Childhood in Malabar: A Memoir

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Penguin Group India, 2003 - Literary Criticism - 217 pages
2 Reviews
It Is The Second World War And Kamala And Her Brother Are Removed From Their Parents Home In Calcutta To The Safer Environs Of Their Village In Northern Kerala.

At Once An Outsider And An Integral Part Of Her Ancestral Home, Kamala Struggles To Fathom The Intricacies Of Class, Caste And Language. But Surrounded By People Like Her Adoring Ammamma, The Servant Sankaran Who Promises To Teach Her The Crow-Language, And Valli Who Tells Her Stories Of Yakshis Whose Breasts Are As Big As Jackfruits, Kamala Soon Discovers The Joys Of Growing Up As The Centre Of Everyone S Universe.

As Calcutta Fades From Her Mind Like An Old Dream, While The Thudding Of The Drums At The Para Festival, The Roar Of The Velichappadu As He Becomes Possessed And The Songs Of The Parayankaali Dancers Become Absolute Realities Of Life.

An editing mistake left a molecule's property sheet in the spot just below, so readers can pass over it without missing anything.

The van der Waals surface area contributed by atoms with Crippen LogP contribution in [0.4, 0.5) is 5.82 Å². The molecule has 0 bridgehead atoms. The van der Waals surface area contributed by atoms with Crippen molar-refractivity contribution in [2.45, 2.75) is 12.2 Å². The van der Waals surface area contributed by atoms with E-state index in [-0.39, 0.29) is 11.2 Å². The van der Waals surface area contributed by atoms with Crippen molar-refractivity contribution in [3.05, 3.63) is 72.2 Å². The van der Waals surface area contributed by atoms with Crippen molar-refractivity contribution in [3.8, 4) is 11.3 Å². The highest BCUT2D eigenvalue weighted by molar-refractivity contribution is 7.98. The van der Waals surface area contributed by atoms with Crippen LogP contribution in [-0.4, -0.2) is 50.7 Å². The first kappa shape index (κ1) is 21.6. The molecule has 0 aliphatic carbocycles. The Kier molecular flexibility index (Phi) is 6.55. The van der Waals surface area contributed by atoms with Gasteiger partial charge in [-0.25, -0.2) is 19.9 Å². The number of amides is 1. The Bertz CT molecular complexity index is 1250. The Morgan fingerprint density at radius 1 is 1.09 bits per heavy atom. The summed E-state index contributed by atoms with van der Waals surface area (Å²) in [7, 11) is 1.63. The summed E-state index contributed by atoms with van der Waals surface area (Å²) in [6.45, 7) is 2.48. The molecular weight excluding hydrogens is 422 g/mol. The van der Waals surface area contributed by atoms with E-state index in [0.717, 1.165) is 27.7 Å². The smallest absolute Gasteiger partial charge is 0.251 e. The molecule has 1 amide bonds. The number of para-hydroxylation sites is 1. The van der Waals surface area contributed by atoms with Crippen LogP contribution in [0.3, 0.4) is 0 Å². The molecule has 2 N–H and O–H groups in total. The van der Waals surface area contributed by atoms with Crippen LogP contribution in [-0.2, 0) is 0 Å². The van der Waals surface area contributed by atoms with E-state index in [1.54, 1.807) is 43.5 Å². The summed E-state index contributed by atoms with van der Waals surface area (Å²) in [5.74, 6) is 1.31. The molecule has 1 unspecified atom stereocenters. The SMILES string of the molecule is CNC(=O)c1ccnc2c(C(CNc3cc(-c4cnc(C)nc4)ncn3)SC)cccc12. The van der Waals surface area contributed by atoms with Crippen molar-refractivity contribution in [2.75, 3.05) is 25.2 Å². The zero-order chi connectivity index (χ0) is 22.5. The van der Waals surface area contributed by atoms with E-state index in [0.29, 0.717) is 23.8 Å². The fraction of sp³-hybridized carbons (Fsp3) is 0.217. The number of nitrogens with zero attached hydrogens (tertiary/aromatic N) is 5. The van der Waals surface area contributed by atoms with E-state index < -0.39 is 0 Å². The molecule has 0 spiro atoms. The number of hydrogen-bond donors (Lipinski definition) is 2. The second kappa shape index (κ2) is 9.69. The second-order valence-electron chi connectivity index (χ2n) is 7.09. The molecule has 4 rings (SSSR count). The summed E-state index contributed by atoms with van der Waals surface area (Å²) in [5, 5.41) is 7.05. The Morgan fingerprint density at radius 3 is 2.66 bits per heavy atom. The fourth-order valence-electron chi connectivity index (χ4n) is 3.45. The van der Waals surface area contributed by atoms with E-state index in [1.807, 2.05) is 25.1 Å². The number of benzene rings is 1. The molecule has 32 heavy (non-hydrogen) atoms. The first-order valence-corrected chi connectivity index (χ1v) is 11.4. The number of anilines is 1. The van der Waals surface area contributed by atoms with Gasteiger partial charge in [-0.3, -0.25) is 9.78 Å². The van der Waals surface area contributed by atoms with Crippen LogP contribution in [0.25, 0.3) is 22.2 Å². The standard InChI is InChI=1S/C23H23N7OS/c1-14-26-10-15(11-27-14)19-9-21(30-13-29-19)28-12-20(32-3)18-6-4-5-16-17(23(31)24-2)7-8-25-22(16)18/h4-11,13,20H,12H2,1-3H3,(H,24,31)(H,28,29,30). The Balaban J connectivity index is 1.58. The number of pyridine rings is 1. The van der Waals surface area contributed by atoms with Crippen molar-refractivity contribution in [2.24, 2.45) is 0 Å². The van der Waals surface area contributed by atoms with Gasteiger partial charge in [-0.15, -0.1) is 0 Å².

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Review: A Childhood in Malabar: A Memoir

User Review  - Sreelekha Menon - Goodreads

"Balyakalasmaranakal"-A memoir par excellence.A must read for all people who can enjoy malayalam literature.Out of curiosity I picked up this translation by Gita Krishnankutty from a secondhand book ... Read full review

Review: A Childhood in Malabar: A Memoir

User Review  - Zainab - Goodreads

I expected to really enjoy this book, as I'd enjoyed Das's 'My Story' and 'Diddi' about another literary childhood. But this English translation is chockfull of Malayali words and expressions and I ... Read full review

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